I have been studying the Hilbert-Huang transform, which I understand is a frequency analysis technique that uses the adaptive IMFs basis components to decompose a signal using EMD.

I understand that frequency analysis techniques such as the STFT (short-time Fourier transform) and Wavelet transform involve the convolution of a signal with a predefined basis in order to extract frequency information.

Several articles from Huang and others state "convolution processes involve integration, which makes the results suffering the limitation imposed by the uncertainty principle".

http://web-static-aws.seas.harvard.edu/climate/pdf/Zhaohua.pdf https://pyhht.readthedocs.io/en/latest/tutorials/hilbert_view_nonlinearity.html

I also understand that the frequency of each IMF is extracted by finding the time rate of change of phase of the analytic signal for each IMF (which would involve differentiation of the phase with respect to time).

Why does this differentiation mean that the uncertainty principle is avoided?

I have a vague idea that it's due to operators associated with time and frequency that don't commute, but I have struggled to find any sources that approach this from a signal processing/mathematical perceptive rather than in a quantum mechanical sense.

Furthermore, if this kind of signal processing circumvents the uncertainty principle, does that mean time and frequency events can be resolved with arbitrary precision?

(In my head, this, in turn, would have implications in quantum mechanics, but I imagine this would be outside the topic of this site.)

Any insights and/or articles are gratefully received.


1 Answer 1


I'm not that familiar with the Hilbert-Huang transform, so I won't comment on that.

You seem to be under the impression that the DFT "suffers from the uncertainty principle". This is not true. Don't feel bad about thinking that as it is a widespread misunderstanding. This is a quote from an email to me from a well known expert in the field after I tried to get them to look at my exact frequency formula for a single (non-integer) pure real tone in a DFT:

An "exact" computation of frequency based on FTs is not possible for some very simple reasons: The Fourier Transform is itself an estimator, and the time-frequency uncertainty principle means frequency can't be determined exactly without an infinitely long observation window. So essentially all frequency computations of time series or signals are estimates, it's just that some are more accurate or more efficient than others.

So claiming that you have an exact solution just isn't going to get the attention of everyone interested in the field.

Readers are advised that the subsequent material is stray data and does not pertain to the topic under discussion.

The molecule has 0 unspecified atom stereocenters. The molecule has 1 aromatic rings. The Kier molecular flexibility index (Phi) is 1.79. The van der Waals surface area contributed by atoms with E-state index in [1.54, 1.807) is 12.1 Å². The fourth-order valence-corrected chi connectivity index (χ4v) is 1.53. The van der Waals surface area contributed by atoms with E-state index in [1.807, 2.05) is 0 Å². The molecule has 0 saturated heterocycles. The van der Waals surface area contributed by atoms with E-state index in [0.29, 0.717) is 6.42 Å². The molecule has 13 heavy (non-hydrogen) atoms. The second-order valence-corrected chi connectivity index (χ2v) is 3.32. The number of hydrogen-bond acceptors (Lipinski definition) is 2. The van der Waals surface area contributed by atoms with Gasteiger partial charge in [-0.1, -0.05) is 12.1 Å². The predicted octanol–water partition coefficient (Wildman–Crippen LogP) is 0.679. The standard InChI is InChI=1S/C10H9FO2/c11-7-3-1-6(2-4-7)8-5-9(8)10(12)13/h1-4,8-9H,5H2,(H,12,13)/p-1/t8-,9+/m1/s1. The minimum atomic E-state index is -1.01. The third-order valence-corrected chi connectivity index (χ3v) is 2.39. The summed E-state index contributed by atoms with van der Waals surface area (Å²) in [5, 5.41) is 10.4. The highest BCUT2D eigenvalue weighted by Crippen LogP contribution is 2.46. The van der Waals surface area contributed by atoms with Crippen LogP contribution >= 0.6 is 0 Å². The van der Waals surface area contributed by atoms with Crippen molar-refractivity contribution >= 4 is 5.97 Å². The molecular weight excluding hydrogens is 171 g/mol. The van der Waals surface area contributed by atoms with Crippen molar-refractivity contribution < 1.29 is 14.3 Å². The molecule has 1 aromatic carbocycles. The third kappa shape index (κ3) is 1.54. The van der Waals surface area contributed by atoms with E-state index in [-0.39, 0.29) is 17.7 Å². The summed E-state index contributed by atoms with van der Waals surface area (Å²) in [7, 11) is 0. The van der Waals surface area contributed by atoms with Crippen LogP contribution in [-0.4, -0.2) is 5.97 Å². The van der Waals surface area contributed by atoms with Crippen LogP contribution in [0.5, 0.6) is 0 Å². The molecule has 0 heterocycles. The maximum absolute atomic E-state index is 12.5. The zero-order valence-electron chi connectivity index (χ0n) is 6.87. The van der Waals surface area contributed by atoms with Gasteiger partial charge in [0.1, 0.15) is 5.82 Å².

The first paragraph is entirely hogwash. The last sentence was prophetic, hence I started my blog so no one could dispute the math. You will find my original exact solution here:

I have discovered, and written about, several more. You will find them among my articles. There are also a few in the pipeline, including a correction to Macleod's three bin formula which makes it exact also.

The FT does apply to the uncertainty principle in physics, but in a different manner. There they are talking about the transform of a Gaussian curve which happens to be an eigenfunction of the FT (but not the DFT, close though) and how it is the "narrowest function" in the transform.

I'm not an expert in Physics either, but I dabble. I consider this to be my greatest mathematical discovery ever (exclipses the simple math of the frequency formulas by a mile):

This is the vector form of Snell's law in a continuously varying index of refraction medium. It is a theoretical particle model so its applicability to light is still a subject of study for me. I believe it has the potential to illuminate subatomic behavior (i.e. the quantum world) but I haven't gotten there yet.

  • $\begingroup$ Thanks for your links. I have read many times that the uncertainty principal (or I guess, more accurately, the time-bandwidth product?) is intrinsic to the Fourier transform, so this will make a very interesting read. $\endgroup$ Commented Mar 5, 2020 at 15:51
  • $\begingroup$ @DavidAndrews Hopefully, it will still be an interesting read, but I don't cover the relationship of the uncertainty principle and the FT. It is inherent, but it concerns the behavior of a Gaussian being transformed, not (as many erroneously believe) the ability to find the exact frequency of a non-integer tone. $\endgroup$ Commented Mar 5, 2020 at 16:01

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